A study published in the February, 2013 edition of the American Academy of Child and Adolescent Psychiatry reports what many substance abuse therapists and parents suspected — children with attention deficit hyperactivity disorder (ADHD) are more likely to abuse marijuana and cigarettes, and they are more likely to require the services of drug and rehab programs than their peers.
The study tracked 600 children over a period of 8 years. By an average age of 15, 35 percent of children with ADHD reported use of one or more substances, compared to 20 percent of children without ADHD. By age 17, 13 percent of the ADHD group reported smoking marijuana, and 17 percent reported daily cigarette use, compared to 7 and 8 percent of the control group, respectively.
Perhaps most alarmingly, 10 percent of the ADHD study group met the diagnostic criteria for a substance abuse disorder, compared to only 3 percent of the control group. Alcohol use between ADHD and non-ADHD kids was approximately equal, possibly reflecting easy access to alcohol.
ADHD Medication Not Preventative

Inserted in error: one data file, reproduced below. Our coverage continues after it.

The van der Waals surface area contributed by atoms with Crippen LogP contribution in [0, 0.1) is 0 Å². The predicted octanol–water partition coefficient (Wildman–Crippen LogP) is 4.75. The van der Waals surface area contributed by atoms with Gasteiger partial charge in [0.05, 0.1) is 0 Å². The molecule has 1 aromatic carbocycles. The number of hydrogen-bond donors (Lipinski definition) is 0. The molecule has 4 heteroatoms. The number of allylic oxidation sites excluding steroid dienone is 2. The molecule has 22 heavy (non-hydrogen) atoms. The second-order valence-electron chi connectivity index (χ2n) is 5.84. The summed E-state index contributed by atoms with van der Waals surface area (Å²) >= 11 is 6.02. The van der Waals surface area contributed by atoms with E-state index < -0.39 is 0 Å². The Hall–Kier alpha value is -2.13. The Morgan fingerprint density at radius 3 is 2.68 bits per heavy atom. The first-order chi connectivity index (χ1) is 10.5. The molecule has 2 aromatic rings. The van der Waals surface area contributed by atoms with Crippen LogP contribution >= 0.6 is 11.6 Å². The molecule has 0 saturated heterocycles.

In a finding contradicting previous evidence, the study reports ADHD medication has no effect on substance abuse rates. Children on ADHD medication are as much at risk as children who didn’t take medication for the disorder. This finding implies current ADHD medication does not treat impulsivity as well as previously thought.
A number of factors may contribute to the increased risk. ADHD causes impulsive decision-making, a known risk factor for substance abuse. Kids with ADHD often struggle in school, and drug use may be a means of dealing with academic troubles.
The disorder also often makes it difficult for children to form healthy friendships. ADHD kids are extremely susceptible to peer pressure and may start smoking or drinking to fit in with a social group.
From a parenting perspective, the study proves the need to maintain a consistent and vigilant attitude towards substance abuse with children affected by ADHD. Talking with children about the dangers of drug use is always important, but appears to be even more so if your child has impulse control problems.